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Analysis of a large cohort of non-small cell lung cancers submitted for somatic variant analysis demonstrates that targeted next-generation sequencing is fit for purpose as a molecular diagnostic assay in routine practice
  1. David Allan Moore1,2,
  2. Kevin Balbi1,
  3. Alexander Ingham1,
  4. Hendrik-Tobias Arkenau3,
  5. Philip Bennett1
  1. 1 Sarah Cannon Molecular Diagnostics, London, UK
  2. 2 Department of Pathology, UCL Cancer Institute, London, UK
  3. 3 Sarah Cannon Research Institute UK, London, UK
  1. Correspondence to Dr David Allan Moore, Sarah Cannon Molecular Diagnostics, London WC1E 6JSA, UK; d.moore{at}ucl.ac.uk

Abstract

Aims Targeted next-generation sequencing (tNGS) is increasingly being adopted as an alternative to single gene testing in some centres. Our aim was to assess the overall fitness and utility of tNGS as a routine clinical test in non-small cell lung cancer (NSCLC).

Methods All NSCLC cases submitted to a single laboratory for tNGS analysis over a 3-year period were included. Rejection/failure rates and turnaround times were calculated. For reportable cases, data relating to observed genetic changes likely to be driving tumour growth and/or contributing to therapeutic resistance were extracted. The impact of varied referral site practices (tissue processing and sample format submitted) on analytical outcomes was also considered.

Results A total of 2796 cases were submitted, of which 217 (7.8%) were rejected and 131 (5.1%) failed. The median turnaround time was seven working days. Of 2448 reported cases, KRAS, EGFR or other recognised driver mutations were observed in 35%, 17% and 5.4%, respectively. Of the remaining cases, 3.5% demonstrated significant incidental evidence of gene amplification. In 15% of EGFR-driven cases, evidence of an EGFR tyrosine kinase inhibitor resistance mechanism was observed. Potential concerns around the provision of slides or precut ‘rolls’ only (cf, formalin fixed paraffin embedded (FFPE) tissue blocks) as standard practice by certain referral sites were identified.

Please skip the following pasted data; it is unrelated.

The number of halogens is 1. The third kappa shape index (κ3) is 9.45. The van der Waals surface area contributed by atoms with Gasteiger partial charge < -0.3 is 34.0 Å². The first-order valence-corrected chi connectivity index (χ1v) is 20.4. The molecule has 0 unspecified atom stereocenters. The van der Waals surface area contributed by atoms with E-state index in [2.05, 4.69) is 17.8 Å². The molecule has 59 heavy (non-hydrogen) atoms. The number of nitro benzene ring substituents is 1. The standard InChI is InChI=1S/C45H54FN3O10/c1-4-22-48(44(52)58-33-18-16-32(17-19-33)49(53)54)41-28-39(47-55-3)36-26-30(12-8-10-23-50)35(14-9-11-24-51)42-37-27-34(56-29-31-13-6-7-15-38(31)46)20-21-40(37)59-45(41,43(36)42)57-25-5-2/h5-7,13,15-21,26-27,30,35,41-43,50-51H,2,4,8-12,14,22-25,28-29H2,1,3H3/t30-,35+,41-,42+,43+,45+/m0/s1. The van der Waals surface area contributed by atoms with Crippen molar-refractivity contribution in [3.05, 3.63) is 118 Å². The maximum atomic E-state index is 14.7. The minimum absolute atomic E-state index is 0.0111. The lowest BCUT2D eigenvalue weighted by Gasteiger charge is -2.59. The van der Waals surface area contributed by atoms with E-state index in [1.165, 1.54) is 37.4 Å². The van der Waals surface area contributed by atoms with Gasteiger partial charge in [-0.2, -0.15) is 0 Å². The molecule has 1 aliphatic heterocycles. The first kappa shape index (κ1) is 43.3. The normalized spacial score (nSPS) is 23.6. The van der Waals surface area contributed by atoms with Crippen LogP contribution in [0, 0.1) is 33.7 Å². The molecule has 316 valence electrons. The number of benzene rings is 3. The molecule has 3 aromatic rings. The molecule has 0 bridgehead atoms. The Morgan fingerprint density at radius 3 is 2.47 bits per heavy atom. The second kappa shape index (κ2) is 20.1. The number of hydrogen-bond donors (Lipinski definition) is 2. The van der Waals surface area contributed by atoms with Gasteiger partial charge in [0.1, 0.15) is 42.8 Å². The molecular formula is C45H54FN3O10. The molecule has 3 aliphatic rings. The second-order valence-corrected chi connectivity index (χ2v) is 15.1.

Conclusions A tNGS panel approach is practically achievable, with acceptable success rates and turnaround times, in the context of a routine clinical service. Furthermore, it provides additional clinically and analytically relevant information, which is not available from single gene testing alone.

  • diagnostics
  • cancer genetics
  • lung cancer
  • molecular pathology

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Footnotes

  • Handling editor Runjan Chetty.

  • Contributors DAM performed data collection and analysis. KB and AI assisted with data collection. DAM and PB wrote the manuscript. PB conceived the project and had oversight throughout. H-TA reviewed the data and the manuscript.

  • Funding The authors have not declared a specific grant for this research from any funding agency in the public, commercial or not-for-profit sectors.

  • Competing interests PB has participated in ThermoFisher’s European Clinical Oncology Advisory Board meetings, and has delivered sponsored, but not for profit, presentations at the invitation of ThermoFisher UK on a number of occasions. Other authors have no competing interests to declare.

  • Patient consent Not required.

  • Provenance and peer review Not commissioned; externally peer reviewed.

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